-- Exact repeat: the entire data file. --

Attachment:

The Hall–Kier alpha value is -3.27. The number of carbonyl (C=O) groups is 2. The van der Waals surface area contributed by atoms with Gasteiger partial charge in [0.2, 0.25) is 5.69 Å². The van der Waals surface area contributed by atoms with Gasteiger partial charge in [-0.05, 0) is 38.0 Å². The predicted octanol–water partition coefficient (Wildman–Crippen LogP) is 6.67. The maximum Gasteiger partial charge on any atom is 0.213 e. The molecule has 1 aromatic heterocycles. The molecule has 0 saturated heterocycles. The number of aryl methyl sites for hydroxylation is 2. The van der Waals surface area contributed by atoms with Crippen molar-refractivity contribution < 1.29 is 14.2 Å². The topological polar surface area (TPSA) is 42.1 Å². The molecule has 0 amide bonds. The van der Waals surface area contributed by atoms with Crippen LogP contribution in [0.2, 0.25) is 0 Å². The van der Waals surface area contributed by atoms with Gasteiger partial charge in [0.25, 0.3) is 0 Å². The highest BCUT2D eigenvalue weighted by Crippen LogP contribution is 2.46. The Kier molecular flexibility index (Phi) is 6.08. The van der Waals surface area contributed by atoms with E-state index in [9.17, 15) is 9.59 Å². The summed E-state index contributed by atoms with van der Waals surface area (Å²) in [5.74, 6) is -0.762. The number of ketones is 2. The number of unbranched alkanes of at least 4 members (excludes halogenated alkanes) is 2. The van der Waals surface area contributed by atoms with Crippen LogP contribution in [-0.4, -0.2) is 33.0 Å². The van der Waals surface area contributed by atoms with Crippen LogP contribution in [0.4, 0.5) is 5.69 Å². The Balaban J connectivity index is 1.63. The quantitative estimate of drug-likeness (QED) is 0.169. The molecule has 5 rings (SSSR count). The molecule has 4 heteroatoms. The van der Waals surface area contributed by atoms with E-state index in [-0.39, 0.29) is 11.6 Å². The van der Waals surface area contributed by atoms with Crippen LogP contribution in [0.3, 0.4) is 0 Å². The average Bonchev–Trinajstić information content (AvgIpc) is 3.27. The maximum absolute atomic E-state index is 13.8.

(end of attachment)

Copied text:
The Hall–Kier alpha value is -3.27. The number of carbonyl (C=O) groups is 2. The van der Waals surface area contributed by atoms with Gasteiger partial charge in [0.2, 0.25) is 5.69 Å². The van der Waals surface area contributed by atoms with Gasteiger partial charge in [-0.05, 0) is 38.0 Å². The predicted octanol–water partition coefficient (Wildman–Crippen LogP) is 6.67. The maximum Gasteiger partial charge on any atom is 0.213 e. The molecule has 1 aromatic heterocycles. The molecule has 0 saturated heterocycles. The number of aryl methyl sites for hydroxylation is 2. The van der Waals surface area contributed by atoms with Crippen molar-refractivity contribution < 1.29 is 14.2 Å². The topological polar surface area (TPSA) is 42.1 Å². The molecule has 0 amide bonds. The van der Waals surface area contributed by atoms with Crippen LogP contribution in [0.2, 0.25) is 0 Å². The van der Waals surface area contributed by atoms with Gasteiger partial charge in [0.25, 0.3) is 0 Å². The highest BCUT2D eigenvalue weighted by Crippen LogP contribution is 2.46. The Kier molecular flexibility index (Phi) is 6.08. The van der Waals surface area contributed by atoms with E-state index in [9.17, 15) is 9.59 Å². The summed E-state index contributed by atoms with van der Waals surface area (Å²) in [5.74, 6) is -0.762. The number of ketones is 2. The number of unbranched alkanes of at least 4 members (excludes halogenated alkanes) is 2. The van der Waals surface area contributed by atoms with Crippen LogP contribution in [-0.4, -0.2) is 33.0 Å². The van der Waals surface area contributed by atoms with Crippen LogP contribution in [0.4, 0.5) is 5.69 Å². The Balaban J connectivity index is 1.63. The quantitative estimate of drug-likeness (QED) is 0.169. The molecule has 5 rings (SSSR count). The molecule has 4 heteroatoms. The van der Waals surface area contributed by atoms with E-state index in [-0.39, 0.29) is 11.6 Å². The van der Waals surface area contributed by atoms with Crippen LogP contribution in [0.3, 0.4) is 0 Å². The average Bonchev–Trinajstić information content (AvgIpc) is 3.27. The maximum absolute atomic E-state index is 13.8.